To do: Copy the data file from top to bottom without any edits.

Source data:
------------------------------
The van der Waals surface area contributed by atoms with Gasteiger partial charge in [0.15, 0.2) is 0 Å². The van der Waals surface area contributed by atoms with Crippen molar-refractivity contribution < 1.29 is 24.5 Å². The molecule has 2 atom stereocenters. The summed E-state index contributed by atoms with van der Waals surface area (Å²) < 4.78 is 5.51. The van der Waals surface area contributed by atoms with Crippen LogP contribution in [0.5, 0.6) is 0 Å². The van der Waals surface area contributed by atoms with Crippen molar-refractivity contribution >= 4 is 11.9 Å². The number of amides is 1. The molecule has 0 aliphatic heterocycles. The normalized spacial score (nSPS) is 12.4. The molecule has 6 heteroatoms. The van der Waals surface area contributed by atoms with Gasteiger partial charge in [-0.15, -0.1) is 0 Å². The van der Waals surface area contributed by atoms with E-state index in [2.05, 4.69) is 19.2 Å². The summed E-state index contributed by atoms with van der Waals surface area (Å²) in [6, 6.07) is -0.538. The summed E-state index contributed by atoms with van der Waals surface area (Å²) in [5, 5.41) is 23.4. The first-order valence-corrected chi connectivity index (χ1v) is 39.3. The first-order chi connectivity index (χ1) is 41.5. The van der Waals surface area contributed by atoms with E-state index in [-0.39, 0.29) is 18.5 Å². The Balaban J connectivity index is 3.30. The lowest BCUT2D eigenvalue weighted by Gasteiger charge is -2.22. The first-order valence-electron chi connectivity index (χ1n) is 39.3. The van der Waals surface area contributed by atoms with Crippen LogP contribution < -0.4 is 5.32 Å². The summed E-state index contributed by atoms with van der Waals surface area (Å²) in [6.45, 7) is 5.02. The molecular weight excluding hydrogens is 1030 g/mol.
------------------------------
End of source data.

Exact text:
The van der Waals surface area contributed by atoms with Gasteiger partial charge in [0.15, 0.2) is 0 Å². The van der Waals surface area contributed by atoms with Crippen molar-refractivity contribution < 1.29 is 24.5 Å². The molecule has 2 atom stereocenters. The summed E-state index contributed by atoms with van der Waals surface area (Å²) < 4.78 is 5.51. The van der Waals surface area contributed by atoms with Crippen LogP contribution in [0.5, 0.6) is 0 Å². The van der Waals surface area contributed by atoms with Crippen molar-refractivity contribution >= 4 is 11.9 Å². The number of amides is 1. The molecule has 0 aliphatic heterocycles. The normalized spacial score (nSPS) is 12.4. The molecule has 6 heteroatoms. The van der Waals surface area contributed by atoms with Gasteiger partial charge in [-0.15, -0.1) is 0 Å². The van der Waals surface area contributed by atoms with E-state index in [2.05, 4.69) is 19.2 Å². The summed E-state index contributed by atoms with van der Waals surface area (Å²) in [6, 6.07) is -0.538. The summed E-state index contributed by atoms with van der Waals surface area (Å²) in [5, 5.41) is 23.4. The first-order valence-corrected chi connectivity index (χ1v) is 39.3. The first-order chi connectivity index (χ1) is 41.5. The van der Waals surface area contributed by atoms with E-state index in [-0.39, 0.29) is 18.5 Å². The Balaban J connectivity index is 3.30. The lowest BCUT2D eigenvalue weighted by Gasteiger charge is -2.22. The first-order valence-electron chi connectivity index (χ1n) is 39.3. The van der Waals surface area contributed by atoms with Crippen LogP contribution < -0.4 is 5.32 Å². The summed E-state index contributed by atoms with van der Waals surface area (Å²) in [6.45, 7) is 5.02. The molecular weight excluding hydrogens is 1030 g/mol.